Do Over

2 ways to love your job more in 30 seconds.

I don’t finish books. This is a shame, given my chosen profession of writing books, but there it is.

My shelves are piled high with books I’ve read thirty pages of. Even great books tend to die an early death in the face of the busyness of life. I’d love to think you’ll finish this blog post, but there’s a whole world of awesome things to do, like kite surfing, so let’s not waste any time.

There are two walls that stand between you and doing something you love with your life. The first wall is called attitude and the second is called expectations.

If you want to have a better job today, deal with both of those walls.

I can’t teach you a new skill in the next thirty seconds that your boss will be blown away by. I can’t change your character in the next paragraph. One post of words will not deeply impact your hustle on your dream or fix all your relationships, but if you want to have a better job right this second, that’s possible. All you have to do is choose your attitude and adjust your expectations.

Notice I didn’t say, “Change your attitude.” That could take years. Choosing it, though, takes a handful of seconds. Monday at work, choose to have a good attitude. Choose not to be cynical. Choose not to act like you’re doing them a favor by showing up. Choose not to complain. Choose to cheer for the accomplishments of your coworkers. Choose to treat customers like superstars.

Choose your attitude every day until eventually it chooses you right back.

It’s not about feeling happy or feeling committed to your work or feeling like being a good employee. Feelings are the flightiest things in the world, held to the whimsy of a thousand factors. Feelings will tell you the day is already ruined because you woke up on the wrong side of the bed or had a bad commute that morning. Don’t listen to feelings. Make choices. Today, choose a good attitude. This is the one thing you can do right this minute to actually shock your boss, improve your work relationships and dramatically increase your long-term odds of an awesome career.

The second thing you need to do is to adjust your expectations. What are you expecting your job to do for you? We all carry laundry lists of secret expectations, and when our jobs fail to meet them we fail to enjoy our work.

Do you expect your job to fulfill every creative wish you have? Do you expect work to bend around your dreams and hopes? Do you expect that this will be the last job you have, since changing jobs is such a hassle?

Take three minutes and write down what your expectations are for work. And then, take another three minutes and write down the real ones because you probably just lied to yourself a little bit.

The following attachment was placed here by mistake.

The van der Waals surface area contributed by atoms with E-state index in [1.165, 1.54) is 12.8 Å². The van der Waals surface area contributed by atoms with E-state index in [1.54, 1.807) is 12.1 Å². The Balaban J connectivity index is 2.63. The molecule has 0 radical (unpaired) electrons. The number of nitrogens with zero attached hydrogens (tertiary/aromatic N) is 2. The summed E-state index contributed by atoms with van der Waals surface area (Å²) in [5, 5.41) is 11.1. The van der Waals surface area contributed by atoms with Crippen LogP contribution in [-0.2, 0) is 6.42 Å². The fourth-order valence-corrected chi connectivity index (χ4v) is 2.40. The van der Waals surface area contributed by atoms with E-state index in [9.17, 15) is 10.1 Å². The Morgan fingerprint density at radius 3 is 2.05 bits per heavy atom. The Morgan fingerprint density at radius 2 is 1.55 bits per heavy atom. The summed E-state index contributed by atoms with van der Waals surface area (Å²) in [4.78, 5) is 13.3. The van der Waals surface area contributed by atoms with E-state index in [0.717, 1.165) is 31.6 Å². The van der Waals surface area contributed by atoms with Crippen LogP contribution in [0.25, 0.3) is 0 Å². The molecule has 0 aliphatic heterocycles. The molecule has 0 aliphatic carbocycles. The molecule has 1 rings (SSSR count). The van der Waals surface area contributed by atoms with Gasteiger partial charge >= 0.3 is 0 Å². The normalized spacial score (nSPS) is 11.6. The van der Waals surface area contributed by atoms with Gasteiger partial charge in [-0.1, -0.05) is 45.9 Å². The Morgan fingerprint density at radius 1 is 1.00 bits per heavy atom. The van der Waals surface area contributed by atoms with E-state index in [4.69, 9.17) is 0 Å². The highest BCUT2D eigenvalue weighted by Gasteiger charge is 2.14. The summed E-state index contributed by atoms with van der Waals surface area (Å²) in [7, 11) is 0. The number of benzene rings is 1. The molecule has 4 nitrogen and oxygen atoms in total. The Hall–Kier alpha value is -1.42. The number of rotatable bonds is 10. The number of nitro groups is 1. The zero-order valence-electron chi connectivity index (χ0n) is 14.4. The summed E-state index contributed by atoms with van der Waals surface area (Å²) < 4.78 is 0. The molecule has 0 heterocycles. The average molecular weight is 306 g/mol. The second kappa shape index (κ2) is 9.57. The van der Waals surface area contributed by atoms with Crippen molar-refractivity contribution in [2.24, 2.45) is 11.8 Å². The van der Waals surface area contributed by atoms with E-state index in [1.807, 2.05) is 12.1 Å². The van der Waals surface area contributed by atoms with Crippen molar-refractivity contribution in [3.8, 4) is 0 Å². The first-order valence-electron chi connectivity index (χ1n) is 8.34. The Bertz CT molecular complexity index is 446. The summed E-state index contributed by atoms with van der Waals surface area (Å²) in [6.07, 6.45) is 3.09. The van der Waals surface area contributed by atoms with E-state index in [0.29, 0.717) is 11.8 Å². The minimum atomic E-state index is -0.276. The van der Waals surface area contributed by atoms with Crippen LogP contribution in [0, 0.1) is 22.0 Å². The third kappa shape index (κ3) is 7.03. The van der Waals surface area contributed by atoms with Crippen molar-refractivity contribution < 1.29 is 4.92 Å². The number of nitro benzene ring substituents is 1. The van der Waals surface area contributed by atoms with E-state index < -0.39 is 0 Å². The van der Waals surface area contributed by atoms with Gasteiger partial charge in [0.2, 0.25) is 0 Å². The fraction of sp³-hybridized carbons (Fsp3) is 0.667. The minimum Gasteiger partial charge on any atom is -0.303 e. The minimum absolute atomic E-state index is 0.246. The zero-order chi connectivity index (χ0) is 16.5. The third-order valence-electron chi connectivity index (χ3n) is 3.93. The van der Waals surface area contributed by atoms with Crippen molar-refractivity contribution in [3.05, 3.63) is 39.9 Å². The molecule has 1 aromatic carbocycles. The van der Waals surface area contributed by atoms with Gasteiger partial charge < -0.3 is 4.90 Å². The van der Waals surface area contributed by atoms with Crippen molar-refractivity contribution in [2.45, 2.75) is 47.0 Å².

Tom Magliozzi, the late cohost of NPR’s Car Talk show, theorizes that “Happiness Equals Reality Minus Expectations,” but I disagree. If you pull the thread of that thought, what it’s saying is that “The way to be happy is to not have expectations,” but that’s ridiculous. To have an expectation is to have a hope. To have a dream. To have a desire about something you want to happen. Surely, deadening our ability to hope is not the solution to our frustration at work. The trick is not to eliminate your expectations; the trick is to adjust them.

Write them down and then find the right home for them. You may very well have some expectations that belong at your job. You may also have a lot of expectations that belong somewhere else. Like a side job or a hobby or a different job all together. I’ve always wanted to write books of poetry. Was that the right expectation to place on my last boss, Dave Ramsey, a by-the-numbers financial guru? Probably not, but I still mistakenly did it.

When your attitude or expectations get out of whack you create a vicious cycle that cripples most Do Over moments. Your unspoken, unmet expectations give you a bad attitude. Your bad attitude makes you even more unreasonable in demanding that your job meets your expectations. You do enough laps around this circle and work becomes more miserable.

Want a better job right this second? Choose your attitude and adjust your expectations.

Want to take the next step to loving your work? Read my book Do Over. It’s the best $11 investment you’ll ever make in your 40 year career. Buy a copy today.

Hustle

The lesson I learned in the shower.

Recently, I noticed that Jenny purchased a body wash called “Hustle.” I laughed when I saw it because I’ve made a habit of overusing that word.

I stopped laughing though when I saw the yellow callout on the bottle.

“Compare to Old Spice Swagger Body Wash.”

They clearly meant you were supposed to compare the products. They expected you to to analyze the texture, cleanliness and ability of each body wash to make you smell like an 8th grade boy who has run out of Axe Body Spray. In that respect, I assume they are equal.

But what happens when you compare Hustle to Swagger?

Those words are often thrown around together by fake entrepreneurs who love posting watches and yachts they don’t own on Instagram with terrible motivational statements.